Influence of dietary fatty acid composition and exercise on changes in fat oxidation from a high-fat diet
Journal Title (Medline/Pubmed accepted abbreviation): J. Appl. Physiol.
Year: 2010
Volume: 109
Page numbers: 1011-1018
doi (if applicable): 10.1152/japplphysiol.01025.2009

Summary of Background and Research Design

Background: When diet composition changes, the body requires time to adjust. It has been shown that it takes about 5-7 days for the rate of fat metabolism to increase when the diet shifts from moderate to high fat.

Hypothesis/Research Question: Does regular exercise decrease the time it takes for the body to adjust to a high fat diet? Does the type of fat (saturated vs. mono-unsaturated fat) affect the rate of adaptation?

Subjects: 8 healthy, sedentary men, age 18-45, BMI between 18-30 kg/m2

Experimental design: Randomized crossover

Treatments and protocol: Each participant underwent each of the 4 treatment conditions one time:
  • High saturated fat, sedentary
  • High saturated fat, exercise
  • High mono-unsaturated fat, sedentary
  • High mono-unsaturated fat, exercise
Each participant spent 5 days and 6 nights in a metabolic chamber with at least 2 wks separating each visit. Exercise visits included 2 x 1 hr stationary cycling sessions per day at 45% their VO2max. The precise exercise duration was calculated so that their 24 hr energy expenditure was equal to 1.8*RMR (resting metabolic rate).
Respiratory (or metabolic) chambers measure the amount of oxygen consumed and carbon dioxide exhaled by the individual by monitoring the precise changes of O2 and CO2 in the air.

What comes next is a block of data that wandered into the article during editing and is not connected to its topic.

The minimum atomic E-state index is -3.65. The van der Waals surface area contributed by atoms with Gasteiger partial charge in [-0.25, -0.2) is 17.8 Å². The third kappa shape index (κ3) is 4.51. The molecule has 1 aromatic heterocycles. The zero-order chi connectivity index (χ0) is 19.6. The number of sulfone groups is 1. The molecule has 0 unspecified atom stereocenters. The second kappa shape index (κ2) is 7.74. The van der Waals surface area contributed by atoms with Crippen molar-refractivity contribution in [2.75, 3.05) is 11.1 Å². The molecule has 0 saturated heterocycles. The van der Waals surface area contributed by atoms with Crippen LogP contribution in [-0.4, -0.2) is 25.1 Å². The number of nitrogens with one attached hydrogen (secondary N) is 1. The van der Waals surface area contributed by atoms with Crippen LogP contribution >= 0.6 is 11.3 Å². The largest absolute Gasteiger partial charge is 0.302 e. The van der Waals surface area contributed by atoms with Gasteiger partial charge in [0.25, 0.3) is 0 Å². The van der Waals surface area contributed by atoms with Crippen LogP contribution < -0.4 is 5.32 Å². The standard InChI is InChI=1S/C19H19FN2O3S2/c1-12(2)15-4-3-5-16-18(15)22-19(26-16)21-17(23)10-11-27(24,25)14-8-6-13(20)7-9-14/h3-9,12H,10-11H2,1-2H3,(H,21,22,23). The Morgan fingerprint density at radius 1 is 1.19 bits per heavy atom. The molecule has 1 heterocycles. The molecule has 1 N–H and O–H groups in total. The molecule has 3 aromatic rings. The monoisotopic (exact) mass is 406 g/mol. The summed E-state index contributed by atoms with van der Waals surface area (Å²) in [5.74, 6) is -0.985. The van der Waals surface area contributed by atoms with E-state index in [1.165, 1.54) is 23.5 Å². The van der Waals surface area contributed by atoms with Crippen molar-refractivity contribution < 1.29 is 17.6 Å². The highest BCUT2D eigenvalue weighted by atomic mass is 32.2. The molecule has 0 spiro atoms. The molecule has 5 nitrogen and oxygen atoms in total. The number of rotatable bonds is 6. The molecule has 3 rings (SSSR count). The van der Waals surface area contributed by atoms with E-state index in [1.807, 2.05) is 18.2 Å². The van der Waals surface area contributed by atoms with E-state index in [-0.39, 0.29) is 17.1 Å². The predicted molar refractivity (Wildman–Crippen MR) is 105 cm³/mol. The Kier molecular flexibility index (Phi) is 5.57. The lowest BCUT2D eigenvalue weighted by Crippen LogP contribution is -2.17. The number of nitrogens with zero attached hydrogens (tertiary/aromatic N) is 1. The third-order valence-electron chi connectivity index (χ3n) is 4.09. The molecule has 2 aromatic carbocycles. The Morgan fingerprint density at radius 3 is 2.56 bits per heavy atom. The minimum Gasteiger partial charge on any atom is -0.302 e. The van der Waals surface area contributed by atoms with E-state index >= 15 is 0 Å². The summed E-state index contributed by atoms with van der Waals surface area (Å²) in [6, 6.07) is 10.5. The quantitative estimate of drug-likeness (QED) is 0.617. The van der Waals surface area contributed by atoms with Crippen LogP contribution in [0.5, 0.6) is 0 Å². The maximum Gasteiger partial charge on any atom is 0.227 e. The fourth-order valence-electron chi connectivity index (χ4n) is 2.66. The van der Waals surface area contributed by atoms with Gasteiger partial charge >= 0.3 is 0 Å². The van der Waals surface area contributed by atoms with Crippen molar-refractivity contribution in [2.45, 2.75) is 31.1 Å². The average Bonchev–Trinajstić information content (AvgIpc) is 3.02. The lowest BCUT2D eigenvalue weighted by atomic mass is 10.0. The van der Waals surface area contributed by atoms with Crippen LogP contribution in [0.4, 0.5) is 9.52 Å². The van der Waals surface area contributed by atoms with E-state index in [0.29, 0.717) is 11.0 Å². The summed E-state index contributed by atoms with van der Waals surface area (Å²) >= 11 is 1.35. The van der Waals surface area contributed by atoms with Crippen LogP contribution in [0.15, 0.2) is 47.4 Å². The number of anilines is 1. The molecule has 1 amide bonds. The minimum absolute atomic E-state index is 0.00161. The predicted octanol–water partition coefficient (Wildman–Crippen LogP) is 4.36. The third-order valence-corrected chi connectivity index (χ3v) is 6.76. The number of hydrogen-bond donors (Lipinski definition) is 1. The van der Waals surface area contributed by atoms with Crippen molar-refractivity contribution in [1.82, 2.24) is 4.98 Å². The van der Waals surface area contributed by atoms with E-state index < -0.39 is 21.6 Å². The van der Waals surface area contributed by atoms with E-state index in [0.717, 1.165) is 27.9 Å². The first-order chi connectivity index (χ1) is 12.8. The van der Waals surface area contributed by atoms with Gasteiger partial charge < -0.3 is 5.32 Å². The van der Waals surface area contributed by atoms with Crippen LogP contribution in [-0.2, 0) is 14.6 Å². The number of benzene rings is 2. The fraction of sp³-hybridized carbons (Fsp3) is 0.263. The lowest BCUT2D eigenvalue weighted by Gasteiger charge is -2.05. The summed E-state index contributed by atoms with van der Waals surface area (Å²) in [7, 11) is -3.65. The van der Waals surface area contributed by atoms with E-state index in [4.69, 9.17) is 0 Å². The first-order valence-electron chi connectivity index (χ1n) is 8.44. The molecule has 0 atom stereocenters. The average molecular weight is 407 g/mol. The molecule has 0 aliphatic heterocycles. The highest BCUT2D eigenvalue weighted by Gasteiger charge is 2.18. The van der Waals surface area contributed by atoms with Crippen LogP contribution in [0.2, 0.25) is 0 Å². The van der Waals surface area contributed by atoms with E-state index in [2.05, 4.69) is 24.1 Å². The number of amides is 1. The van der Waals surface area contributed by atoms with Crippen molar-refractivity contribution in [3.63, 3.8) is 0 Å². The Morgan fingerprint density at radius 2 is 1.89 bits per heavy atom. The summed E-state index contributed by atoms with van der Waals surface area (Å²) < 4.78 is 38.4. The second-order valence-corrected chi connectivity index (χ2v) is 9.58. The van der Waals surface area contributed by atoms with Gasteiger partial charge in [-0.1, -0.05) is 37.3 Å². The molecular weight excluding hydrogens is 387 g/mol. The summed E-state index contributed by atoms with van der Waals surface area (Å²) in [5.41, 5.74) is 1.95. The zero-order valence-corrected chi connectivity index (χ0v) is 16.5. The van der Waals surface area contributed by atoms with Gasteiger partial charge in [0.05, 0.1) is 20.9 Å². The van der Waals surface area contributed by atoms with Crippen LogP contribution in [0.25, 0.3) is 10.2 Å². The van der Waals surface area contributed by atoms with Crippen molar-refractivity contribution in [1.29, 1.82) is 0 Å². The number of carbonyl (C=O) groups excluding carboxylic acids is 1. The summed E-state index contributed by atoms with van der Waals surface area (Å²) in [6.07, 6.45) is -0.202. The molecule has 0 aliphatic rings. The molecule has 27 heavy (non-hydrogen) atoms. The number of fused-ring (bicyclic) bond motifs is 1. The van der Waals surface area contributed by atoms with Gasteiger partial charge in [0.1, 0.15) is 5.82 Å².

Participants consumed isotopically labeled fatty acids on days 1 or 2 and day 5 in order to investigate fat oxidation (metabolism). These isotopes were monitored in urine (2H) or exhaled CO2 (13C). This technique confirms the metabolism of the specific fatty acids ingested and does not affect rate or extent of metabolism.
RMR, VO2, urinary nitrogen, energy expenditure (EE, calculated from CO2 uptake (VCO2), VO2, nonprotein respiratory exchange ratio (NPRER), and urinary nitrogen were measured

Summary of research findings:
  • It was confirmed that exercise shortens the time it takes for the body to adapt to a high fat diet
  • FA composition did not influence the rate at which 24-h fat oxidation increases
  • The nonprotein respiratory exchange ratio (NPRER) decreased following a switch from a standard to a high fat diet with habitual exercise. The type of fat does not affect the rate of the decrease.

Interpretation of findings/Key practice applications:

When a diet is changed to a high fat diet, it requires time for the metabolism to adjust regardless of the type of fat in the new diet. Exercise increases the rate of metabolic adaptation.
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